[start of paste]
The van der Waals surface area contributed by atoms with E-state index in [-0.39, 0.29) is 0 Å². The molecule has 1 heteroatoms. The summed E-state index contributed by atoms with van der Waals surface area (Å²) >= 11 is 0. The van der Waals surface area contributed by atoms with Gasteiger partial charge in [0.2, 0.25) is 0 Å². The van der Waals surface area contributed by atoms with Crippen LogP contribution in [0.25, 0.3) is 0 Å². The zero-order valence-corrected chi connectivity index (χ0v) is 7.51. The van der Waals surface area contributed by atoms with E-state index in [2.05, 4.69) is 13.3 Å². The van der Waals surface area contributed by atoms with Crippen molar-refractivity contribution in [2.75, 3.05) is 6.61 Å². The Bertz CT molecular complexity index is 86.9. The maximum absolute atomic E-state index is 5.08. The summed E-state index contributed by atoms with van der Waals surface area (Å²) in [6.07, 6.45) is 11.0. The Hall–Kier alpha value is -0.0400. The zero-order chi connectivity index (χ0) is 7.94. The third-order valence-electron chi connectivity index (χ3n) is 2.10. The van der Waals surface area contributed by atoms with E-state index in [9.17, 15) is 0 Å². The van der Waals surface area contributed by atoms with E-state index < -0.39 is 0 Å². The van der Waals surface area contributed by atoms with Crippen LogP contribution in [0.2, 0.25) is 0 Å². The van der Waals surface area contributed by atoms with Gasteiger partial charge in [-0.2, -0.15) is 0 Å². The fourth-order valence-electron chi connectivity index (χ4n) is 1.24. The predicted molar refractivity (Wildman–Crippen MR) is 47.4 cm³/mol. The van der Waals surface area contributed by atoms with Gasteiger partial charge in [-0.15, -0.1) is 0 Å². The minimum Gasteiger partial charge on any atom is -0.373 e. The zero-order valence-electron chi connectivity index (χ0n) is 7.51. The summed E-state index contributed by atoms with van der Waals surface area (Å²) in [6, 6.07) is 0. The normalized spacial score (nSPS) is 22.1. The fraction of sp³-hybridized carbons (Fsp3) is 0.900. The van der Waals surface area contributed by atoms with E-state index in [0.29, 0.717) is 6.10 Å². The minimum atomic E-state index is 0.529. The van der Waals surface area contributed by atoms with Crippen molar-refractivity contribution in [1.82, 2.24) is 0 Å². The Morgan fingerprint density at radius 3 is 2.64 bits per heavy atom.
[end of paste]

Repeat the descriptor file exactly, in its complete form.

The van der Waals surface area contributed by atoms with E-state index in [-0.39, 0.29) is 0 Å². The molecule has 1 heteroatoms. The summed E-state index contributed by atoms with van der Waals surface area (Å²) >= 11 is 0. The van der Waals surface area contributed by atoms with Gasteiger partial charge in [0.2, 0.25) is 0 Å². The van der Waals surface area contributed by atoms with Crippen LogP contribution in [0.25, 0.3) is 0 Å². The zero-order valence-corrected chi connectivity index (χ0v) is 7.51. The van der Waals surface area contributed by atoms with E-state index in [2.05, 4.69) is 13.3 Å². The van der Waals surface area contributed by atoms with Crippen molar-refractivity contribution in [2.75, 3.05) is 6.61 Å². The Bertz CT molecular complexity index is 86.9. The maximum absolute atomic E-state index is 5.08. The summed E-state index contributed by atoms with van der Waals surface area (Å²) in [6.07, 6.45) is 11.0. The Hall–Kier alpha value is -0.0400. The zero-order chi connectivity index (χ0) is 7.94. The third-order valence-electron chi connectivity index (χ3n) is 2.10. The van der Waals surface area contributed by atoms with E-state index in [9.17, 15) is 0 Å². The van der Waals surface area contributed by atoms with E-state index < -0.39 is 0 Å². The van der Waals surface area contributed by atoms with Crippen LogP contribution in [0.2, 0.25) is 0 Å². The van der Waals surface area contributed by atoms with Gasteiger partial charge in [-0.2, -0.15) is 0 Å². The fourth-order valence-electron chi connectivity index (χ4n) is 1.24. The predicted molar refractivity (Wildman–Crippen MR) is 47.4 cm³/mol. The van der Waals surface area contributed by atoms with Gasteiger partial charge in [-0.15, -0.1) is 0 Å². The minimum Gasteiger partial charge on any atom is -0.373 e. The zero-order valence-electron chi connectivity index (χ0n) is 7.51. The summed E-state index contributed by atoms with van der Waals surface area (Å²) in [6, 6.07) is 0. The normalized spacial score (nSPS) is 22.1. The fraction of sp³-hybridized carbons (Fsp3) is 0.900. The van der Waals surface area contributed by atoms with E-state index in [0.29, 0.717) is 6.10 Å². The minimum atomic E-state index is 0.529. The van der Waals surface area contributed by atoms with Crippen molar-refractivity contribution in [1.82, 2.24) is 0 Å². The Morgan fingerprint density at radius 3 is 2.64 bits per heavy atom.